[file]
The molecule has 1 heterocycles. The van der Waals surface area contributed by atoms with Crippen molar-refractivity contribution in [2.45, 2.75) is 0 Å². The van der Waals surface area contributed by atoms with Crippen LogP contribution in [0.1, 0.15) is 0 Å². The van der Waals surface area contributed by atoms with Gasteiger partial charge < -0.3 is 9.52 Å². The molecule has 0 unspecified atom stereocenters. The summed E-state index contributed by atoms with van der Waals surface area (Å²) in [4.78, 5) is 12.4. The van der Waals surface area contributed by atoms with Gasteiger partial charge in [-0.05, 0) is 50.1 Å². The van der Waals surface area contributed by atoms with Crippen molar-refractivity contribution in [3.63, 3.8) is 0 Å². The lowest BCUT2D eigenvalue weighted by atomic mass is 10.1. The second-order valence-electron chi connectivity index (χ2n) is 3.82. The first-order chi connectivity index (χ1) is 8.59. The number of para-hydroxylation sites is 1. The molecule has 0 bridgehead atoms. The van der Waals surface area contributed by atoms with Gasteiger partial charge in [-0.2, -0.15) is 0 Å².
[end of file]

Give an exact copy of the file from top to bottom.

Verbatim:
The molecule has 1 heterocycles. The van der Waals surface area contributed by atoms with Crippen molar-refractivity contribution in [2.45, 2.75) is 0 Å². The van der Waals surface area contributed by atoms with Crippen LogP contribution in [0.1, 0.15) is 0 Å². The van der Waals surface area contributed by atoms with Gasteiger partial charge < -0.3 is 9.52 Å². The molecule has 0 unspecified atom stereocenters. The summed E-state index contributed by atoms with van der Waals surface area (Å²) in [4.78, 5) is 12.4. The van der Waals surface area contributed by atoms with Gasteiger partial charge in [-0.05, 0) is 50.1 Å². The van der Waals surface area contributed by atoms with Crippen molar-refractivity contribution in [3.63, 3.8) is 0 Å². The lowest BCUT2D eigenvalue weighted by atomic mass is 10.1. The second-order valence-electron chi connectivity index (χ2n) is 3.82. The first-order chi connectivity index (χ1) is 8.59. The number of para-hydroxylation sites is 1. The molecule has 0 bridgehead atoms. The van der Waals surface area contributed by atoms with Gasteiger partial charge in [-0.2, -0.15) is 0 Å².